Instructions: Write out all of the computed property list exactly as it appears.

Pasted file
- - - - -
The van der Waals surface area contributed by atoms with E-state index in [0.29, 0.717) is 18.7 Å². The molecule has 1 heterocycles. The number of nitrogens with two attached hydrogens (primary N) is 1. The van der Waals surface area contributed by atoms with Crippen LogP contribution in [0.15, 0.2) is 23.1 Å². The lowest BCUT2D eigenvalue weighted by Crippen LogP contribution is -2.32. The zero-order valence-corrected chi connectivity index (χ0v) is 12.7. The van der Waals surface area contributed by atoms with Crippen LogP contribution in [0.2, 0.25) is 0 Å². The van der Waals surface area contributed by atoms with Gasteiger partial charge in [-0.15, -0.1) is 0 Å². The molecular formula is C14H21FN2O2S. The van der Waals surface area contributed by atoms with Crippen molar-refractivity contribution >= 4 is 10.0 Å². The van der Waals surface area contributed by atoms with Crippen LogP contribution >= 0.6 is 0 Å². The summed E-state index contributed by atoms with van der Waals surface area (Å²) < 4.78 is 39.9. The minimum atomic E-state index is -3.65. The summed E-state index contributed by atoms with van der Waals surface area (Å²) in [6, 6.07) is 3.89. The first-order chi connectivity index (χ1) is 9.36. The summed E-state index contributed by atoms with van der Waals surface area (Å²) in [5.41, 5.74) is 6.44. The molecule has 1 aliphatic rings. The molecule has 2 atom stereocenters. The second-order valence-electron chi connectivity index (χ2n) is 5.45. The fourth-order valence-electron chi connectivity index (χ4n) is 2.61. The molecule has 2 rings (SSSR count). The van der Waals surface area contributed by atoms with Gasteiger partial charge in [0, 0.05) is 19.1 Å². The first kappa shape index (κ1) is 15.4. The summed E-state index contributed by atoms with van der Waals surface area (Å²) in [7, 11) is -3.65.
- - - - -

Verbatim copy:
The van der Waals surface area contributed by atoms with E-state index in [0.29, 0.717) is 18.7 Å². The molecule has 1 heterocycles. The number of nitrogens with two attached hydrogens (primary N) is 1. The van der Waals surface area contributed by atoms with Crippen LogP contribution in [0.15, 0.2) is 23.1 Å². The lowest BCUT2D eigenvalue weighted by Crippen LogP contribution is -2.32. The zero-order valence-corrected chi connectivity index (χ0v) is 12.7. The van der Waals surface area contributed by atoms with Crippen LogP contribution in [0.2, 0.25) is 0 Å². The van der Waals surface area contributed by atoms with Gasteiger partial charge in [-0.15, -0.1) is 0 Å². The molecular formula is C14H21FN2O2S. The van der Waals surface area contributed by atoms with Crippen molar-refractivity contribution >= 4 is 10.0 Å². The van der Waals surface area contributed by atoms with Crippen LogP contribution >= 0.6 is 0 Å². The summed E-state index contributed by atoms with van der Waals surface area (Å²) < 4.78 is 39.9. The minimum atomic E-state index is -3.65. The summed E-state index contributed by atoms with van der Waals surface area (Å²) in [6, 6.07) is 3.89. The first-order chi connectivity index (χ1) is 9.36. The summed E-state index contributed by atoms with van der Waals surface area (Å²) in [5.41, 5.74) is 6.44. The molecule has 1 aliphatic rings. The molecule has 2 atom stereocenters. The second-order valence-electron chi connectivity index (χ2n) is 5.45. The fourth-order valence-electron chi connectivity index (χ4n) is 2.61. The molecule has 2 rings (SSSR count). The van der Waals surface area contributed by atoms with Gasteiger partial charge in [0, 0.05) is 19.1 Å². The first kappa shape index (κ1) is 15.4. The summed E-state index contributed by atoms with van der Waals surface area (Å²) in [7, 11) is -3.65.